Schwerer Gustav – This was the name given to a German 80 cm railway gun, a huge piece of artillery designed to be shot from a railway wagon.
It was developed in the late 1930s by Krupp of Essen as artillery for the explicit purpose of destroying the main forts of the French Maginot Line during a siege.
At the time, these were the strongest fortifications in existence.
‘Gustav’ could fire shells weighing seven tons to a distance 47 kilometers. When fully assembled the ‘Schwerer Gustav’ weighed nearly 1,350 tons. The Germans designed this piece of artillery to prepare for the Battle of France.
The biggest gun of WW II was not ready to do battle when the battle began. But it didn’t really matter because the Wehrmacht’s Blitzkrieg aggression through Belgium rapidly outflanked and isolated the Maginot Line’s static defenses, forcing them to surrender without any major losses and making the destruction of the fortifications unwarranted.
‘Schwerer Gustav’ was deployed later during the war to the Soviet Union. During the artillery bombardment of Sevastopol, which was part of Operation Barbarossa, among other things, the large gun destroyed an ammunition warehouse buried in layers of rock under a bay.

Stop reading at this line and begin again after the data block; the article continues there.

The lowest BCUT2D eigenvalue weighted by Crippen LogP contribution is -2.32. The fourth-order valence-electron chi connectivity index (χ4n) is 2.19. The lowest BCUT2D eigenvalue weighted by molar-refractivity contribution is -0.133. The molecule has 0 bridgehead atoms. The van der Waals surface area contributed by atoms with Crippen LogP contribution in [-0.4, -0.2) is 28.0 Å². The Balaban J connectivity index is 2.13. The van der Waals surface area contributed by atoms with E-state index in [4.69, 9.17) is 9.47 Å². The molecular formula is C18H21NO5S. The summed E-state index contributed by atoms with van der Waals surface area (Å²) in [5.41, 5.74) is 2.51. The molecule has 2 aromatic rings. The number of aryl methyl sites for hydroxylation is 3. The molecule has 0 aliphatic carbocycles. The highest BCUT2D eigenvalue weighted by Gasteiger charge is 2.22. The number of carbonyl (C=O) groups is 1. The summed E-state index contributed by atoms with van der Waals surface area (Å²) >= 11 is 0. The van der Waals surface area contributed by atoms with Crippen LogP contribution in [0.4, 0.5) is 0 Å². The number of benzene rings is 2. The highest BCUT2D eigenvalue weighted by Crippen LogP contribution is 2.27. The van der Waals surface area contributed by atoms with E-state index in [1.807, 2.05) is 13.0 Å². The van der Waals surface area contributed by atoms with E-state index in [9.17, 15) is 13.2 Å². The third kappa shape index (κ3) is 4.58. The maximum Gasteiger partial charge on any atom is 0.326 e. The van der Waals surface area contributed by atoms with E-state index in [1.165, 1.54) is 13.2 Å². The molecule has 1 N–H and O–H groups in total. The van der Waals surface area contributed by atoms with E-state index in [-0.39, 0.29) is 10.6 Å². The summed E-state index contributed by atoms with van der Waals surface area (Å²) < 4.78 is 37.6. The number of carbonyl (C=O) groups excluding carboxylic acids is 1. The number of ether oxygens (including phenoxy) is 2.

Leningrad was the next stop for the 80 cm gun and probably was planned to be used in the Warsaw Uprising like other German heavy artillery weapons, but the rebellion was crushed before the heavy artillery was needed. The Germans demolished ‘Schwerer Gustav’ in 1945, near the very end of WWII, so it wouldn’t be confiscated by the Soviet Army.
It was the largest-caliber artillery weapon ever used in combat; the heaviest mobile artillery weapon ever built, considering the total weight, and fired the heaviest shells of any artillery gun.
There are only two weapons that have larger caliber weaponry – the British Mallet’s Mortar and the American Little David mortar (both 90 cm).